Up tothis point, all of Keats's imagery is observational. The poem follows a rhyme pattern of abab cdcd. The poet, taking this seasonal phenomenon, develops another poignant simile. This reads almost as a Psalm, as if the speaker is praising the wind for its power. One thing that is noteworthy here is that the west wind creates life out of what is dead or rotten. If even I were as in my boyhood, and could be The comrade of thy wanderings over Heaven, As then, when to outstrip thy skiey speed Scarce seemed a vision; I would ne'er have striven As thus with thee in prayer in my sore need.
Shelley's poem expresses the yearning for Genius. The irony of Keats'desire for the immutable in a mutable world must find resolution -and there is only one: Still, still to hear her tender-taken breath, And so live ever-or else swoon to death. The end of the poem sees the poet appear to make a decision. Be thou, Spirit fierce, My spirit! Just as the dead foliage nourishes new life in the forest soil, so does the rain contribute to Nature's regenerative cycle. O Wind, If Winter comes, can Spring be far behind? Stanzas 4-5 Cleave themselves into chasms, while far below The sea-blooms and the oozy woods which wear The sapless foliage of the ocean, know Thy voice, and suddenly grow grey with fear, And tremble and despoil themselves: O hear! Both possibilities seem to be logical. He wants the West Wind to carry his dead thoughts all over the world just like it carries the dead leaves, so that the poet can be heard.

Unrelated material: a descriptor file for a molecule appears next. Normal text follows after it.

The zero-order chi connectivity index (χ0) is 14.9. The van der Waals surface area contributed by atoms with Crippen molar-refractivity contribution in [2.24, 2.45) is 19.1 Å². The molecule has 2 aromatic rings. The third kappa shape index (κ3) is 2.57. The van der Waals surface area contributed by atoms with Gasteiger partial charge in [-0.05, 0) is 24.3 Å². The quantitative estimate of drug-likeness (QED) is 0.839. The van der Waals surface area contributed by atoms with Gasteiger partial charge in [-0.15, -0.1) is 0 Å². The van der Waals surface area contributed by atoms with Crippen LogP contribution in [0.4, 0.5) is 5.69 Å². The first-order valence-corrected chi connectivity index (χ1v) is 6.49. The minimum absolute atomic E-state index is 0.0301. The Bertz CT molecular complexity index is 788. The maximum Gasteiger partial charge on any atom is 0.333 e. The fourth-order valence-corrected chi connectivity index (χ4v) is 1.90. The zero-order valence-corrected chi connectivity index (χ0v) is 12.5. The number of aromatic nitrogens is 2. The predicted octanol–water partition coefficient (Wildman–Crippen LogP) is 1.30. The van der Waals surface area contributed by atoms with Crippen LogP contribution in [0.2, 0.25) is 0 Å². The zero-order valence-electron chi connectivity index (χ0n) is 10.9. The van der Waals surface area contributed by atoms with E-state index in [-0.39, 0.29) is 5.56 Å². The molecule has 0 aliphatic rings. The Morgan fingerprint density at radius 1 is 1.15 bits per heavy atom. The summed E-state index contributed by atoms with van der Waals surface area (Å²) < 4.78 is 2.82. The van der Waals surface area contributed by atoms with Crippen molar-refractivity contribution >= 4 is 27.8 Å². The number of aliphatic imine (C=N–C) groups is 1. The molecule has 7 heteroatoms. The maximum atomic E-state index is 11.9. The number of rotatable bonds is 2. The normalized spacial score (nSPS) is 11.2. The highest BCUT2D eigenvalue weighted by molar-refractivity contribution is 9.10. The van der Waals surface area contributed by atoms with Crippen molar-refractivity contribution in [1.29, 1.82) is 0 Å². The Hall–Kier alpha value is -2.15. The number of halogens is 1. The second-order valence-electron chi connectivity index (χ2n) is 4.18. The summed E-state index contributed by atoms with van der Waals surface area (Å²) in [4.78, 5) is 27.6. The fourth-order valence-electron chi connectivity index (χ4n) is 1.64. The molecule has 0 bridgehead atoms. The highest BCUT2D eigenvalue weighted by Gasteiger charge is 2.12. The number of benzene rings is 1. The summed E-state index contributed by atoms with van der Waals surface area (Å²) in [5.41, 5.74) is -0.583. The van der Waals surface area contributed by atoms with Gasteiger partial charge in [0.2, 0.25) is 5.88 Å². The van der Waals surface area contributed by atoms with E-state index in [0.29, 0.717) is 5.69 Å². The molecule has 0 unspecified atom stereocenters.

The speaker continues to praise the wind, and to beseech it to hear him. With Shelley, this direction was liberty and democracy. They are not described as colorful and beautiful, but rather as a symbol of death and even disease. The meter, in a sense, swells with the intake of Fanny's breath. A Poem 1832 The Necessity of Atheism 1811 The Poetical Works of Percy Bysshe Shelley 1839 The Poetical Works of Percy Bysshe Shelley 1870 The Wandering Jew. The speaker changes the methods of asking the wind to play him like an instrument rather he asks the wind to become him. The sad music that the wind will play on him will become a prophecy.